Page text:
ZLHR said of most concern with these provisions was the fact that there was no judicial control or oversight in the process with powers vested in the minister.

“Allegations made by an applicant for communications interception must be examined in a court of law to ensure that they raise genuine concerns as to the ‘national security’, ‘public safety’ and national economic interest,” the human rights lawyers said.

The judiciary must issue a warrant of interception. This is the position in various other jurisdictions including South Africa, the US, the United Kingdom, New Zealand and Australia.

“The minister is a member of the legislature, implementing the policy of the executive, and therefore is clearly an interested party who should play no role in the interception process,” the lawyers said.

ZLHR argued that the Bill gave the minister “unlimited and unchecked power”.

“The provision allowing for an oral warrant is particularly toxic in that the minister is given free rein and is completely immune to checks and balances.

“In the context of Zimbabwe today, and the anarchy characterising what should be lawful processes and oversight, it is a virtual certainty that there will be a higher amount of oral applications than written ones,” it said.

The organisation also condemned Section 6 (3) of the Bill which allows the minister to issue “any other directive” to a service provider.

ZLHR said it was ironic that Section 8 of the Bill sought to ensure that in prosecutions, courts would be forced to use information obtained under this legislation when they never had a stake in deciding whether the collection of that information had been reasonable or necessary.

“There is complete usurpation of the court’s powers and it risks being constrained to use information that was quite clearly obtained unfairly and unreasonably,” ZLHR said.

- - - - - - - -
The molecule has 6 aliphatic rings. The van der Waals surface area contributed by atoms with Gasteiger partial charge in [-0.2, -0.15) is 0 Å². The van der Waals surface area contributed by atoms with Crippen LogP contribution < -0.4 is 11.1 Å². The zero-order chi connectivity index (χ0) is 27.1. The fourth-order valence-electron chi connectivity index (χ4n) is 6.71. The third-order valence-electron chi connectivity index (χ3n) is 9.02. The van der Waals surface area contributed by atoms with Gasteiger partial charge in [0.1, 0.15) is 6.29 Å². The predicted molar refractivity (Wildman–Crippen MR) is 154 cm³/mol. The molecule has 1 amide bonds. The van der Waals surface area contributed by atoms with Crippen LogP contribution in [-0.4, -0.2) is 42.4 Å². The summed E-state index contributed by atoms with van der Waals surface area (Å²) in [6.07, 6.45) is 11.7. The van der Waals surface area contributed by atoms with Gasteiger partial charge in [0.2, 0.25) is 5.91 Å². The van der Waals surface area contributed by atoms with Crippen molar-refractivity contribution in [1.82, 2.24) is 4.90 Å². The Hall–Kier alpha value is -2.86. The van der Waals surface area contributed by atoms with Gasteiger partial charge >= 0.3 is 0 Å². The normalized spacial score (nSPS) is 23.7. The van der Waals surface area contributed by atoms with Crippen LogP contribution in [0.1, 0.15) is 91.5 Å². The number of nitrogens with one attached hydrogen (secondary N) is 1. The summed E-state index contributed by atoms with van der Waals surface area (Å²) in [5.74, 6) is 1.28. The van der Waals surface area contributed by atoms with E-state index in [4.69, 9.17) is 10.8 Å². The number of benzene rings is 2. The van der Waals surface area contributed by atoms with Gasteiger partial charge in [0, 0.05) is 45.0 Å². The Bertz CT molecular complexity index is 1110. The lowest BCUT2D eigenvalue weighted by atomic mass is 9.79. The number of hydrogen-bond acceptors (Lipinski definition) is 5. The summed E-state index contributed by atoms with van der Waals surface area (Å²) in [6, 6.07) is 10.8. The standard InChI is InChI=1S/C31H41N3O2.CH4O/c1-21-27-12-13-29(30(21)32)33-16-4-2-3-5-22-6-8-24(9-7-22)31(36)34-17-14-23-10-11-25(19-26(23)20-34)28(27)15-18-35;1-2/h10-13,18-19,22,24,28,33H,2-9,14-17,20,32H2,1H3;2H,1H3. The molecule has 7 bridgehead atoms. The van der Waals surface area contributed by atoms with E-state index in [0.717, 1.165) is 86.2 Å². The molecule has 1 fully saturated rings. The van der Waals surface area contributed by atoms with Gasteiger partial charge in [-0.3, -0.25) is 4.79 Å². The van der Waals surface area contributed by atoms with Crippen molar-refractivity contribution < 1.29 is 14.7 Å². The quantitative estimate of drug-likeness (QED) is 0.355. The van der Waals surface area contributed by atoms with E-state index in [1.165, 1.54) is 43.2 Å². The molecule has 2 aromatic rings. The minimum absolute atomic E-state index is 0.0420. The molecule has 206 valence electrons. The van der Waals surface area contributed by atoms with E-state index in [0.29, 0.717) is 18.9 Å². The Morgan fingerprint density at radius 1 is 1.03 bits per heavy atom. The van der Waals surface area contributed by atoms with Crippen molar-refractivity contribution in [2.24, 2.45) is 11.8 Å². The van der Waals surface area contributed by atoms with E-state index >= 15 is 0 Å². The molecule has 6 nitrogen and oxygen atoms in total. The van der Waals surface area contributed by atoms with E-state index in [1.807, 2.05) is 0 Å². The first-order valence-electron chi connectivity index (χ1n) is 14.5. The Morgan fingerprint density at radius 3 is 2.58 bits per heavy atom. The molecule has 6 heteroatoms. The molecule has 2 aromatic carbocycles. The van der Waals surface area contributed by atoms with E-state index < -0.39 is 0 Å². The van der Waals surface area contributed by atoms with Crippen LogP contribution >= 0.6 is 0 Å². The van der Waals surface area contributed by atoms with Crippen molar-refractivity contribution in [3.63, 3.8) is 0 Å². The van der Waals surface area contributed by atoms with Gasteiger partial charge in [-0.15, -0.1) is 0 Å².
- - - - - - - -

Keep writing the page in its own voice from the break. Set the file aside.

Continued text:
Under the Bill, Internet service providers (ISPs) are required to install at their own cost hardware and software facilities and devices to enable interception of communications.

In addition, ISPs are required to store communications-related information to establish connections to the monitoring centre to route the intercepted communications and also to store detailed identity information on all their customers while prohibited from disclosing any information about warrants they receive and communications intercepted except to authorised persons.

The proposed legislation stipulates penalties of a fine or jail sentence ranging from three years to five years for those who fail to comply with its provisions.

In relation to these provisions, a submission made to parliament earlier this month by the Zimbabwe Internet service providers (Zispa) contends the Bill saddles them with huge financial and technical difficulties.

“Service providers are going to have to bear the potentially extremely high capital and forex costs of the necessary hardware and software. By contrast, under South African legislation, there is provision for the state to bear the cost of purchase of equipment that is placed in a pool from which it is then issued to specific providers when a warrant is issued,” Zispa said.

The organisation added that each operator needs an estimated over US$1 million for the required equipment, figures it said would push members out of business even if the foreign currency necessary is available for purchase.

On lack of judicial overview, Zispa noted that in China legislation was recently passed stipulating that judges must first approve all surveillance operations. The service providers added that it would be impossible to assure clients that normal personal and business communications would be free from interception to the detriment of secure financial transactions or at worst advise them on what must not be communicated for one not to fall prey to the provisions of the Bill.